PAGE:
Yes, I understand that it works this way to make the game not so boring, but having to restart the level ’cause you didn’t get any hint on how things changed is really frustrating.


I don’t think the game is bad. Surely, the style is a bit beaten already and the way things scale is weird (but not unbeatable, if you have the patience), but you have some funny quotes from the hero — which is so full of himself his ego alone would fullfil the whole map and prevent the orcs from reaching the rift — and the traps effects are, sometimes, funny (hello sword wall!) and there is a global “kill count”, but I have to wonder where is the replayability.

After you finished all maps, got all the skulls… Then what? Just increase your kill count? In Sanctum, you can, at least, try making different paths and such, but you don’t have this kind of freedom here.

Short Reviews of my Steam Summer Sale Games

This is the last day of the Summer Sale on Steam, with lower prices for selected games. In those 10 days, I bought some games that either I heard of or was planning on buying — or, in the very end, ‘cause they were really cheap. The ones I got:

  • Solar 2: I did an early review of it already but it kinda dropped in the background after getting other games. It have a good sense of humour (IMHO) but some missions suck sometimes. The idea of allowing the player to change gameplay options only after completing some missions is really good, though.
  • BIT.TRIP.RUNNER: Again, I did an early review of it but I’m somewhat frustrated with the current level I’m playing. Reason? It’s 3 times longer than most levels and going back to the start after failing really punishes you there. Not to mention that the first “health bonus” is far away from the start, so you keep hearing the base tune for too long. But I still stand on my early review: It’s really well done mix of side scroller and music.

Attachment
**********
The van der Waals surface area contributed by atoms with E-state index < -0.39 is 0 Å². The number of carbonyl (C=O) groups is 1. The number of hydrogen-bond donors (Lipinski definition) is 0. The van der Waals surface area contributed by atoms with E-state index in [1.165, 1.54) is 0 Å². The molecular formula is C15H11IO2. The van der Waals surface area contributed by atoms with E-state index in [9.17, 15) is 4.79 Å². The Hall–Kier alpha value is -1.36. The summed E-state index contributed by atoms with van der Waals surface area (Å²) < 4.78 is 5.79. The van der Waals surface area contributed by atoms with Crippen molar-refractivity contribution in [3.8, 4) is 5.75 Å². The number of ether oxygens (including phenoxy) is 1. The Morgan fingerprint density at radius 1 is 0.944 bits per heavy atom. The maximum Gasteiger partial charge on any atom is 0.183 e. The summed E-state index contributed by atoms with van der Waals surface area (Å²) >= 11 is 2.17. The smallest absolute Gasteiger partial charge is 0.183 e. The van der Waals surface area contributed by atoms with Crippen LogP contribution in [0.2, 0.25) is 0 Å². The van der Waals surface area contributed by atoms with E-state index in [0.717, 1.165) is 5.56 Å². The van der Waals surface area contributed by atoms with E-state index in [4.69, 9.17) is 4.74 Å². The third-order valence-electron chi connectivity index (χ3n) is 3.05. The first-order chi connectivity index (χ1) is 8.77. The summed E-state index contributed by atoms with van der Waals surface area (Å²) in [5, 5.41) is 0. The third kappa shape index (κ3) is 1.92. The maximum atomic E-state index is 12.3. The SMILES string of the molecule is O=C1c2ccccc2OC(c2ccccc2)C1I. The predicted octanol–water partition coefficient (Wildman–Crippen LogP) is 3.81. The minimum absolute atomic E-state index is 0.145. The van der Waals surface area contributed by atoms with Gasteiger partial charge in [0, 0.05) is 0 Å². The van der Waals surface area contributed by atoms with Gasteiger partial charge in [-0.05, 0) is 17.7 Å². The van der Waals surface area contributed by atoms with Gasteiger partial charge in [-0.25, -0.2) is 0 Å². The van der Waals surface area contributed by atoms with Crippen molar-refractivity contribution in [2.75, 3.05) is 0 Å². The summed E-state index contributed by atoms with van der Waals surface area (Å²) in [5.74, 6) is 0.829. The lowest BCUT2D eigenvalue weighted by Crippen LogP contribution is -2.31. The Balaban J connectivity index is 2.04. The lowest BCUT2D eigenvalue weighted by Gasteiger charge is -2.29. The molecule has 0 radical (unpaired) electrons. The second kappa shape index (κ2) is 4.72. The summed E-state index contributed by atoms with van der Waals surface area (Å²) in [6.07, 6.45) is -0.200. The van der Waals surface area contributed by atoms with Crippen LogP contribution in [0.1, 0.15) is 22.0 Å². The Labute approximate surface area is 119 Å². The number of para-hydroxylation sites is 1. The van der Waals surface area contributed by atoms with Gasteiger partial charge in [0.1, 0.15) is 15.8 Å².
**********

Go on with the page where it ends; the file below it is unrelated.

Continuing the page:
• Magicka: Who hasn’t heard about Magicka, the crazy, funny, isometric game about… erm… magics? I got it ‘cause it seemed really fun while watching videos of it on YouTube (specially the ones with TotalBiscuit and the Yoggcast crew) but I didn’t go too far in it. The controls get really confusing after a while and the lack of explanations on what would happen when you mix spells is a major let down.
  • Trine: One of the things I bought just because it was cheap. This is a side scroller/puzzle solver game where you play with one of three characters — a warrior, a magician and a rogue/archer — and you can freely switch between them, while trying to reach the end of the level. The graphic quality is amazing, but most places I wanted to reach where really hard with my motor skills and it got so frustrating that I haven’t touched it anymore.
  • Audiosurf: I got Audiosurf after hearing about it for a loooong time. Unfortunately, my expectations didn’t met the game in some mid point. No, there is nothing wrong with the game, it’s just that watching incoming blocks while keeping one eye in the blocks you already have is harder than I thought — or realized, for that matter. One nice touch here is that the in game help options really explain how the maps are generated, so understand why a map works in some way.
  • Sanctum: This is really a nice concept: A FPS with Tower Defense. You put tower to stop enemies reaching the core (your base in other tower defense games) and, when ready, you switch to your guns and help the towers. This game got high points with me for two reasons: 1) It’s a tower defense game and 2) It got a sniper rifle and you can easily just camp — something I really did love doing in Unreal Tournament (and the fact that it uses the Unreal engine probably helps here).

Now, if only I could be one of the 100 people that would get 10 of their games from their wishlists…